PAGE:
[Headnote: As rage and protest spread from Ferguson across the country, writer JoAnn Wypijewski was visiting Martinsburg, West Virginia, where in 1877 a local conflict initiated a nationwide conflagration -- what became known as the "Great Upheaval" -- in an uncannily similar way. She draws on Jeremy Brecher's labor history
By JoAnn Wypijewski*
(A shorter version of this piece was published in CounterPunch Magazine, September 19, 2014).
"We are jobless men, and this is our job now — getting justice. If that means violence, that’s okay by me."
– Unidentified 27-year-old Chicago man making “poor man’s bombs” in Ferguson, Missouri, August 18, 2011
"The workingmen intend now to assert their rights, even if the result is shedding of blood…. They are ready to take up arms."
– Unidentified speaker at a meeting of the Workingmen’s Party in St. Louis, late July 1877
Martinsburg, West Virginia, August, 2014
The man addressing his comrades 137 years ago was poised to engage in the final battle of a war which started in this small railroad town on July 16, 1877, and spread to Baltimore, Wheeling, Pittsburgh, Buffalo, Toledo, Chicago, Louisville, Galveston and points in between before culminating at St. Louis. It is known as the Great Upheaval, arguably the most sweeping general strike in US history, and it was “put down by force,” as President Rutherford B. Hayes exulted in his diary: 3,000 federal troops and thousands of specially deputized police willing to kill for capital.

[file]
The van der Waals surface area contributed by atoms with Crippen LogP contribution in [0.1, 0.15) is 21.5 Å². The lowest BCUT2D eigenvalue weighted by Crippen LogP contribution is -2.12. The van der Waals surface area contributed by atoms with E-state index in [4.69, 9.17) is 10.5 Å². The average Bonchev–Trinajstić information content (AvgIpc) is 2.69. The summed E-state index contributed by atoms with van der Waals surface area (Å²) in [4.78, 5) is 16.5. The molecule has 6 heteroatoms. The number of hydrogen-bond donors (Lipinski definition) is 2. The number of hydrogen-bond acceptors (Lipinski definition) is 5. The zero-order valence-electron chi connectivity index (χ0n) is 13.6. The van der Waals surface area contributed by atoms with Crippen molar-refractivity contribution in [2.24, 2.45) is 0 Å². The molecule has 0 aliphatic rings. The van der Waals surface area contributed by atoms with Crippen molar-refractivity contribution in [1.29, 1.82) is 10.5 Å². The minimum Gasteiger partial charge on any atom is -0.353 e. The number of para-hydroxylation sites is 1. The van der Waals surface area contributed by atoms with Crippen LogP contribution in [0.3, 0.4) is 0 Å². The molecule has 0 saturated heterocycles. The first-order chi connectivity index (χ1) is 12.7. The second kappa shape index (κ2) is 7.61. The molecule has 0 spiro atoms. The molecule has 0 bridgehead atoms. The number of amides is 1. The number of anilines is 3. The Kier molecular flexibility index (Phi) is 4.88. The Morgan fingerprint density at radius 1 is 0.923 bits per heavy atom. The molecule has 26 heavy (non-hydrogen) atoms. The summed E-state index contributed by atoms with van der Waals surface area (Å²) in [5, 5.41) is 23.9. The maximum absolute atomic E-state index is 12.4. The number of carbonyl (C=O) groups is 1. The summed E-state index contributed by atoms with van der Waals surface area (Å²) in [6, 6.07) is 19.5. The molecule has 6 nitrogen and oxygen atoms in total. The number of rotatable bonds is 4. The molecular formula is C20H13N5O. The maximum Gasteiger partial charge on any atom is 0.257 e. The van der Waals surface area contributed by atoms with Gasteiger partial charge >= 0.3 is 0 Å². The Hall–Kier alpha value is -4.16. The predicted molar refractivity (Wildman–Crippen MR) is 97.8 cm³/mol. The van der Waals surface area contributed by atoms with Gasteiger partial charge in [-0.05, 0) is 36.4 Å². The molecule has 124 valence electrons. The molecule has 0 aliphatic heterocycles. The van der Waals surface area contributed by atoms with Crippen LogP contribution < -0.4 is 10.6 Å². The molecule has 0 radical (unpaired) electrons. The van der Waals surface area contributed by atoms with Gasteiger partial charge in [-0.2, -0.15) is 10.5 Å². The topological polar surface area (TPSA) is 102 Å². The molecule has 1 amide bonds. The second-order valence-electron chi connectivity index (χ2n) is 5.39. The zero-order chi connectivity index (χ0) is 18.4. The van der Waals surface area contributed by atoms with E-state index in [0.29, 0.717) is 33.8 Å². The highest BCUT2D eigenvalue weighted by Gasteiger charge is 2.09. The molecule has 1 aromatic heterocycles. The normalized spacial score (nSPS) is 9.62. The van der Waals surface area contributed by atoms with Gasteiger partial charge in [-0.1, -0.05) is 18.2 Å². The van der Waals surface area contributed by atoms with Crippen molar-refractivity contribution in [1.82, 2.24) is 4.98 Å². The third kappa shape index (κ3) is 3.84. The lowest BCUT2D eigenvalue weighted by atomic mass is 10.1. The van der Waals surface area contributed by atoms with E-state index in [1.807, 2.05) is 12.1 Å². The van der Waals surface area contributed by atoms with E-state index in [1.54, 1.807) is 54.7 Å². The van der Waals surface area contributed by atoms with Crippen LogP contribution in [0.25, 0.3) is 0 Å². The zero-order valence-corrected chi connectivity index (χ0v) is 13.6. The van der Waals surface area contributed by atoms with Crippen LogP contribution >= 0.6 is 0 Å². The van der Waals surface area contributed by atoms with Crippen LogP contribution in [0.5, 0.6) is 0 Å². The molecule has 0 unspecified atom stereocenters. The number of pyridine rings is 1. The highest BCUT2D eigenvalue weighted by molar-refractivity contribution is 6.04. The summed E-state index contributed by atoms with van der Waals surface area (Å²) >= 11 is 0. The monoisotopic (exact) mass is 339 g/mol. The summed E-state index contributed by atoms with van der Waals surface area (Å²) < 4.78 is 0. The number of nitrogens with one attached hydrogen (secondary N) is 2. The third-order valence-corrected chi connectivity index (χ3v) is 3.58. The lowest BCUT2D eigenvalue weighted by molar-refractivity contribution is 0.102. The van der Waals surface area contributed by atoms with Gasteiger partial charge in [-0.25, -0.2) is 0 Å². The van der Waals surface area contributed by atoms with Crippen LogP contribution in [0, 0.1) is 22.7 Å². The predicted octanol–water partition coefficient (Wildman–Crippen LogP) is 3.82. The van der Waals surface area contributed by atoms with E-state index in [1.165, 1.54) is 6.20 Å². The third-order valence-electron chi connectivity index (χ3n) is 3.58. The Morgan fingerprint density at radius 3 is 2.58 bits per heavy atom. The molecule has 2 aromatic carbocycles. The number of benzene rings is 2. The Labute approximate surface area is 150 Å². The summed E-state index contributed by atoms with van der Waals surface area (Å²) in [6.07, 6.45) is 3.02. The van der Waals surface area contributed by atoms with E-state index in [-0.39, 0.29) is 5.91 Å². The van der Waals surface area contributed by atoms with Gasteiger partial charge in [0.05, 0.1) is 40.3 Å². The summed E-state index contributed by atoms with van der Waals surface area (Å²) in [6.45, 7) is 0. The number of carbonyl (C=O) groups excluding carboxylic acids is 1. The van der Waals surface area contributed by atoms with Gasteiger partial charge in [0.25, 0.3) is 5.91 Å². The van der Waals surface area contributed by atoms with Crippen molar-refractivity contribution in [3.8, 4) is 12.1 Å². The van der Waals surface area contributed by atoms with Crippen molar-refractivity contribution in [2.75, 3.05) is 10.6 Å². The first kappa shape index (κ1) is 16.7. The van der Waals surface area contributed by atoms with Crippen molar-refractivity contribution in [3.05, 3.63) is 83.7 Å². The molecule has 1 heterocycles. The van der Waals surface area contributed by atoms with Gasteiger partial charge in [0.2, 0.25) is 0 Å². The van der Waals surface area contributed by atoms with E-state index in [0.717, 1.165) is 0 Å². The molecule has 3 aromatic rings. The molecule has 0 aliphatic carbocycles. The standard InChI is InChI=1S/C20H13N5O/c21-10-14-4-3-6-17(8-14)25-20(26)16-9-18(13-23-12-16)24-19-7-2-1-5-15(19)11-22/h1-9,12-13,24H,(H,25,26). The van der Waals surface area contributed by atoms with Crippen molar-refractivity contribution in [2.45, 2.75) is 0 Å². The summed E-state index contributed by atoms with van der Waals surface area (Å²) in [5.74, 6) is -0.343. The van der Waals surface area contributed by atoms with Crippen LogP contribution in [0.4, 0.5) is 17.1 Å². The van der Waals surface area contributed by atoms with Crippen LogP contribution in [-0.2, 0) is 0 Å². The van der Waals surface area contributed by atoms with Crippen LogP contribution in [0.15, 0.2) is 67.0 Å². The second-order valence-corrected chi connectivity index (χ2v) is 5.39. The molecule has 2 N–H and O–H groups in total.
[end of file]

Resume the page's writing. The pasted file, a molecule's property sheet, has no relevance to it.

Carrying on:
Paving stones at the base of Martin Street overlooking the rail yard where it all began wiggle underfoot. Some are loose enough to pick up, to hurl if one has a mind to do so. It is bracing to read history while the whiff of rebellion hangs in the air, even if the protests in Ferguson appear, at this writing, to have been managed into the anodyne rhythms of memorial and “healing.” While Molotov cocktails and police artillery flared, TV presenters spoke as if the destructive fury of the common man, done down, and the state’s military response were new phenomena. They are relieved now to be talking about victims and the calming effect of liberal intervention. But the coals are still hot. They have been hot a long time.
“We are jobless men…”
The Great Upheaval began with jobbed-up men, but the jobless, women, even children, quickly joined. The story unfolds at the start of Jeremy Brecher’s magnificent Strike! – a vivid, muscular labor history, just updated and re-released by PM Press, which should be at the side of anyone who wants to understand the deep structure of force and counterforce in America.
Railroad barons were the hedge fund lords of their day. They moved money literally and figuratively, controlling the economy, politics and the daily ways and means of the masses. By 1877, most of the 50,000 Chinese the railroads had imported to lay the Western track had been abandoned to their own wits and the resentments of poor whites fed on skin privilege and little else. The same went for the 40,000 black trackmen who’d made up the largest industrial labor force in the post-Civil War South, working and sometimes dying, like John Henry, alongside steam drills blasting through the Appalachians. As recounted in another galvanic history, Scott Reynolds Nelson’s Steel Drivin’ Man, hundreds of those dead were chain-gang laborers who couldn’t strike over brutal conditions, their bodies laid in unmarked graves, their histories known only in shards.